Is it worth it?? - German Shepherd Dog Forums
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post #1 of 39 (permalink) Old 05-19-2015, 04:28 PM Thread Starter
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Is it worth it??

I know that people train their dogs in this type of sport for fun, competition, or just to have protection. This is something I would want to do with Troy down the road.
My question is, has there ever been a time where you or someone you know had to tell their dog to attack/protect them in a harmful situation?
I'd very curious to learn how many people this has happened to.
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post #2 of 39 (permalink) Old 05-19-2015, 04:49 PM
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I am curious as well
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post #3 of 39 (permalink) Old 05-19-2015, 05:19 PM
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Is it worth what? The work?

Whether your dog will protect you is a case of genetics. SchH training is about obedience mostly but was, and in some cases still is, a way to test not only if your dog has a protective instinct but more importantly, if he has the rest of what a GSD should possess...meaning nerves, courage, willingness etc.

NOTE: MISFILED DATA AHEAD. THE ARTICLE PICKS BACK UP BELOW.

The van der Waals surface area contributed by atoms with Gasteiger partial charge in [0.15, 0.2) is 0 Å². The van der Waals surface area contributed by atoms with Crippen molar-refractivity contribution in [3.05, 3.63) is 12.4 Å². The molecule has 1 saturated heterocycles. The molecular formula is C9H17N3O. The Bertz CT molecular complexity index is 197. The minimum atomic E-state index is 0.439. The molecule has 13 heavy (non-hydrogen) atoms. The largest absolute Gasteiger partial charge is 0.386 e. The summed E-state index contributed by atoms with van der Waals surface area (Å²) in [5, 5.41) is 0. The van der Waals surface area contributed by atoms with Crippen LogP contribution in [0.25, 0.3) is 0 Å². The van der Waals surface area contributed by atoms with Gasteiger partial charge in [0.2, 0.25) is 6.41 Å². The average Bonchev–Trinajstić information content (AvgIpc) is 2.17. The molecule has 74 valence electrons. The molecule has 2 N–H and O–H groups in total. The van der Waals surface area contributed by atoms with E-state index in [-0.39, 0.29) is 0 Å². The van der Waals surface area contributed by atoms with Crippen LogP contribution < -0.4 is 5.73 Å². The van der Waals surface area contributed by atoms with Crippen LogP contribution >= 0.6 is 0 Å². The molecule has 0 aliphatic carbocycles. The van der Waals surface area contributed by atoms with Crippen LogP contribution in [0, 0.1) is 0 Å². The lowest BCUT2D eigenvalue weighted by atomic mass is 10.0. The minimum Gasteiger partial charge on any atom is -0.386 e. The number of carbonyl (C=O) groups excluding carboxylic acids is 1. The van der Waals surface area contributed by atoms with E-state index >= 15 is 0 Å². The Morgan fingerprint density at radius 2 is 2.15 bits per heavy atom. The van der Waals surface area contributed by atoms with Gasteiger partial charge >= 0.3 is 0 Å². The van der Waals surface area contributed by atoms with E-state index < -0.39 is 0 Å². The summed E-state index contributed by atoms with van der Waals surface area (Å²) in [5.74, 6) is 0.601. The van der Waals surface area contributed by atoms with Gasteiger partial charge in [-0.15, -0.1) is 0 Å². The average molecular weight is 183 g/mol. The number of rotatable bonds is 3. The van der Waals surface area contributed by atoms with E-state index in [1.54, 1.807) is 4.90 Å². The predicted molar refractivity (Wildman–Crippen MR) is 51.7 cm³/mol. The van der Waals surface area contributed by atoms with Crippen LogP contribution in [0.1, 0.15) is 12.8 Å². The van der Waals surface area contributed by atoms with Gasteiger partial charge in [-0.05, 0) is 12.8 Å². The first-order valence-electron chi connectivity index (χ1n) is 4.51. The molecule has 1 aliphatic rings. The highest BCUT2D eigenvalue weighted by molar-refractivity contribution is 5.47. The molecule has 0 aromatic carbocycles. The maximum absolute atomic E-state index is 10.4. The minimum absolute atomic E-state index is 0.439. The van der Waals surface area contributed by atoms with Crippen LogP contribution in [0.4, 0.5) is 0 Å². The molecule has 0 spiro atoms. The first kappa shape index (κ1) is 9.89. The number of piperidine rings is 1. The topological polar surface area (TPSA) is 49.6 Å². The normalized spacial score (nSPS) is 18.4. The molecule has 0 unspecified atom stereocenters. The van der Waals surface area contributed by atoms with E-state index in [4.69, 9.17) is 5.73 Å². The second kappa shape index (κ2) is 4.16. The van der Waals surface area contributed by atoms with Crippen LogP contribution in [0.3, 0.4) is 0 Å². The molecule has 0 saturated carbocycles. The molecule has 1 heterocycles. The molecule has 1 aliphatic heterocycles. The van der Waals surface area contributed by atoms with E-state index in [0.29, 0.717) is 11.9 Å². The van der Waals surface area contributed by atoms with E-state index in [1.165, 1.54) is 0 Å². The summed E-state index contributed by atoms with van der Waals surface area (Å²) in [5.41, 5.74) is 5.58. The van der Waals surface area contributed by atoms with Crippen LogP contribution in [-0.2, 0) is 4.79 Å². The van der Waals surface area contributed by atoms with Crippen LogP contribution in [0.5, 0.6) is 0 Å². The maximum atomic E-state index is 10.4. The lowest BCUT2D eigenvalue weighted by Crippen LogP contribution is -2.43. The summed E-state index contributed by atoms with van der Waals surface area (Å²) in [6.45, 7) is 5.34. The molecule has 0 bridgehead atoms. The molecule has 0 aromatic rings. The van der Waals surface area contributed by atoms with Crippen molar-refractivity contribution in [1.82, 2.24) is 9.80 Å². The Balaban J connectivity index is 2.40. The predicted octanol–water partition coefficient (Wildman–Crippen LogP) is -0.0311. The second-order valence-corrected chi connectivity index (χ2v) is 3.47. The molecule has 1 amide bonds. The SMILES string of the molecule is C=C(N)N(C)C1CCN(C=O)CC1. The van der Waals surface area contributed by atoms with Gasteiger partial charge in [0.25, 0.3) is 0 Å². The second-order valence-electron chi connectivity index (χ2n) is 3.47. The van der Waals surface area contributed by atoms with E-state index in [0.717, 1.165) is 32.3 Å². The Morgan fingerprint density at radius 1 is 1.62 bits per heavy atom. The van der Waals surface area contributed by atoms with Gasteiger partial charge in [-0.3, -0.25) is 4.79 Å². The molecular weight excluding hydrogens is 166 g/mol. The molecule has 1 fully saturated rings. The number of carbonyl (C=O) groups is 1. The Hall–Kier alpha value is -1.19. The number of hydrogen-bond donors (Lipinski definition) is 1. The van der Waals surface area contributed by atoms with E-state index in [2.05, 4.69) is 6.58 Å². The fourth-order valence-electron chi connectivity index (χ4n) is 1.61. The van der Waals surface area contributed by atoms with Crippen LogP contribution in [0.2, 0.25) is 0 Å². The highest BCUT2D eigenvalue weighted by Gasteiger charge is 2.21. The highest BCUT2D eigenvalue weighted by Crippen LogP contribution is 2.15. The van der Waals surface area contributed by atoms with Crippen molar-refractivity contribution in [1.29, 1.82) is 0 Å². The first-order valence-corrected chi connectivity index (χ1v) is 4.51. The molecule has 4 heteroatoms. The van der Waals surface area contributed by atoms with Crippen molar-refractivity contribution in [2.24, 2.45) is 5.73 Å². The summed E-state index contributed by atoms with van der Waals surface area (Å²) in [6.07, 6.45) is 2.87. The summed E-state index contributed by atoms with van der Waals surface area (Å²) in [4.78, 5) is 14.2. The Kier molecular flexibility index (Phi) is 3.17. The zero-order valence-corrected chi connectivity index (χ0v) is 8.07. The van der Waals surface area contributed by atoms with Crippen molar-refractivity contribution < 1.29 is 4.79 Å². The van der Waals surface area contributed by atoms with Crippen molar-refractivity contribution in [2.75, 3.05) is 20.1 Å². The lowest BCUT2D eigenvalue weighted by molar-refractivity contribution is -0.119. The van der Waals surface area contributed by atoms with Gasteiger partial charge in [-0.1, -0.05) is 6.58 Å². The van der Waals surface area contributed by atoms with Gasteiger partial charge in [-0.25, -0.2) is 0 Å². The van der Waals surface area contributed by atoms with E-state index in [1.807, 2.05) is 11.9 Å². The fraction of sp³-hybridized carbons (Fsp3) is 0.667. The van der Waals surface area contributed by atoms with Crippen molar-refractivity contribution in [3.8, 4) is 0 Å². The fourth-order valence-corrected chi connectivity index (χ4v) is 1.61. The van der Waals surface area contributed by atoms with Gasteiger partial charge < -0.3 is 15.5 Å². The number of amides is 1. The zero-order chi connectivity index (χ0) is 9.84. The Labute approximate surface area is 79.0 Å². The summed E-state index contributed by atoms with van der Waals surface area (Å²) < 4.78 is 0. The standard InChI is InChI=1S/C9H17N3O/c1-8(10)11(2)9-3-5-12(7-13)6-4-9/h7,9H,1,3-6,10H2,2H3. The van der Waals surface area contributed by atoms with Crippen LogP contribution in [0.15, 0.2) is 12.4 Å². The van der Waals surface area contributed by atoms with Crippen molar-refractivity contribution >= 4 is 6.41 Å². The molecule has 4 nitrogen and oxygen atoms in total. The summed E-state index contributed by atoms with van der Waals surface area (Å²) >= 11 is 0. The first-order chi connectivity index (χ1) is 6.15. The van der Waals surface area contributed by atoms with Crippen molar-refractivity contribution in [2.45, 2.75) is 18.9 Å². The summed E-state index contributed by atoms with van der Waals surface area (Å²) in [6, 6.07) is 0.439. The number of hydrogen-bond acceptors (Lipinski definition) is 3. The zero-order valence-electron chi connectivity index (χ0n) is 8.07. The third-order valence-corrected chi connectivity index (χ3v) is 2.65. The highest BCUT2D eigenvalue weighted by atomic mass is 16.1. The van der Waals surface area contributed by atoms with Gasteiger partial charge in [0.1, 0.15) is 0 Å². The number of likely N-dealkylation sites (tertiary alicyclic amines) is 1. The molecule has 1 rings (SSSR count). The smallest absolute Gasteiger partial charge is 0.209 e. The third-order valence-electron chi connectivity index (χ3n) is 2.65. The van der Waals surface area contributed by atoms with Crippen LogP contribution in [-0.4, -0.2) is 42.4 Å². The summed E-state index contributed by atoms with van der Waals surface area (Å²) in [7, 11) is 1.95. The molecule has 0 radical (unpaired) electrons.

My first SchH 3 dog did protect me on two occasions. One was an attempted car jacking and the other was a case of a man lurking in a place that made both my dog and I suspicious of his intentions. My dog held him in a hold and bark while I made my way to my car and then called my dog to me. Some of that was the training but the ability that dog had, to read the situation and respond with an appropriate level of aggression, was genetic.
I would say learning about your dog by participating in IPO is "worth it". Depends who you train with I suppose. Everyone does things a little differently and you would need to find where you and your dog fit in.


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post #4 of 39 (permalink) Old 05-19-2015, 05:41 PM Thread Starter
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Yes if the work you put into all of the training worth it.
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post #5 of 39 (permalink) Old 05-19-2015, 05:58 PM
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And besides being worth it, most dogs love it as a sport.
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post #6 of 39 (permalink) Old 05-19-2015, 06:34 PM